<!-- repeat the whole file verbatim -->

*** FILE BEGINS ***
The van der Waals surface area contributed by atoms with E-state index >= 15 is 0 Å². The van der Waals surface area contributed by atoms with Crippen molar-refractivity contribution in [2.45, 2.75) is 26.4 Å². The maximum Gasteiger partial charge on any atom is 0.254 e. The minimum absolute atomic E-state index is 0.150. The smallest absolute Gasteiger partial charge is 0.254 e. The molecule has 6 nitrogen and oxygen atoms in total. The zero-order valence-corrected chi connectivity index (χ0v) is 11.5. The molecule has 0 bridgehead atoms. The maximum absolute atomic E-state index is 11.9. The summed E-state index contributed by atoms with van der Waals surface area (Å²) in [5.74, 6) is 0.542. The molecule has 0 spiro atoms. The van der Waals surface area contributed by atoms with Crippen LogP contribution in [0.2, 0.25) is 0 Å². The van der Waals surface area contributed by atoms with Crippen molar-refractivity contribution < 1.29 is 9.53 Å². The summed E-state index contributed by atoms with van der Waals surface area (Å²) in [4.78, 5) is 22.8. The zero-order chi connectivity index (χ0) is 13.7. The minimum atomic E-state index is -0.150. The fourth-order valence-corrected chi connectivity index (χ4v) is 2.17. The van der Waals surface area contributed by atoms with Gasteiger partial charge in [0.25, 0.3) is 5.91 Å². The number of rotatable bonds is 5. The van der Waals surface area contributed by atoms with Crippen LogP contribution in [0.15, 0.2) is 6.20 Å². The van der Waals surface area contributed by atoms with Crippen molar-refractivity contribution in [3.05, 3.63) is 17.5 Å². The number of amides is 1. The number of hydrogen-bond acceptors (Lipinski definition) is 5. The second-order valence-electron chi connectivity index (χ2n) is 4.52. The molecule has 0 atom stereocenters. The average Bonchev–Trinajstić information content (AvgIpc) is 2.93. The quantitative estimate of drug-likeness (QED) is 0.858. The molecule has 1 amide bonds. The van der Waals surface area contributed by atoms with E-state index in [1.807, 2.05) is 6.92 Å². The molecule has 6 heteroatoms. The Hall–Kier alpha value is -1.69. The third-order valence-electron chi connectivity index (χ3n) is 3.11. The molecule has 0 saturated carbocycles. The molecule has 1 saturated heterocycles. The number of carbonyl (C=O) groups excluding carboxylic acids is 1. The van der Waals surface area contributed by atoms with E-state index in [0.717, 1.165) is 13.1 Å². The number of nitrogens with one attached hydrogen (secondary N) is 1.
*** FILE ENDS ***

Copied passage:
The van der Waals surface area contributed by atoms with E-state index >= 15 is 0 Å². The van der Waals surface area contributed by atoms with Crippen molar-refractivity contribution in [2.45, 2.75) is 26.4 Å². The maximum Gasteiger partial charge on any atom is 0.254 e. The minimum absolute atomic E-state index is 0.150. The smallest absolute Gasteiger partial charge is 0.254 e. The molecule has 6 nitrogen and oxygen atoms in total. The zero-order valence-corrected chi connectivity index (χ0v) is 11.5. The molecule has 0 bridgehead atoms. The maximum absolute atomic E-state index is 11.9. The summed E-state index contributed by atoms with van der Waals surface area (Å²) in [5.74, 6) is 0.542. The molecule has 0 spiro atoms. The van der Waals surface area contributed by atoms with Crippen LogP contribution in [0.2, 0.25) is 0 Å². The van der Waals surface area contributed by atoms with Crippen molar-refractivity contribution < 1.29 is 9.53 Å². The summed E-state index contributed by atoms with van der Waals surface area (Å²) in [4.78, 5) is 22.8. The zero-order chi connectivity index (χ0) is 13.7. The minimum atomic E-state index is -0.150. The fourth-order valence-corrected chi connectivity index (χ4v) is 2.17. The van der Waals surface area contributed by atoms with Gasteiger partial charge in [0.25, 0.3) is 5.91 Å². The number of rotatable bonds is 5. The van der Waals surface area contributed by atoms with Crippen LogP contribution in [0.15, 0.2) is 6.20 Å². The van der Waals surface area contributed by atoms with Crippen molar-refractivity contribution in [3.05, 3.63) is 17.5 Å². The number of amides is 1. The number of hydrogen-bond acceptors (Lipinski definition) is 5. The second-order valence-electron chi connectivity index (χ2n) is 4.52. The molecule has 0 atom stereocenters. The average Bonchev–Trinajstić information content (AvgIpc) is 2.93. The quantitative estimate of drug-likeness (QED) is 0.858. The molecule has 1 amide bonds. The van der Waals surface area contributed by atoms with E-state index in [1.807, 2.05) is 6.92 Å². The molecule has 6 heteroatoms. The Hall–Kier alpha value is -1.69. The third-order valence-electron chi connectivity index (χ3n) is 3.11. The molecule has 0 saturated carbocycles. The molecule has 1 saturated heterocycles. The number of carbonyl (C=O) groups excluding carboxylic acids is 1. The van der Waals surface area contributed by atoms with E-state index in [0.717, 1.165) is 13.1 Å². The number of nitrogens with one attached hydrogen (secondary N) is 1.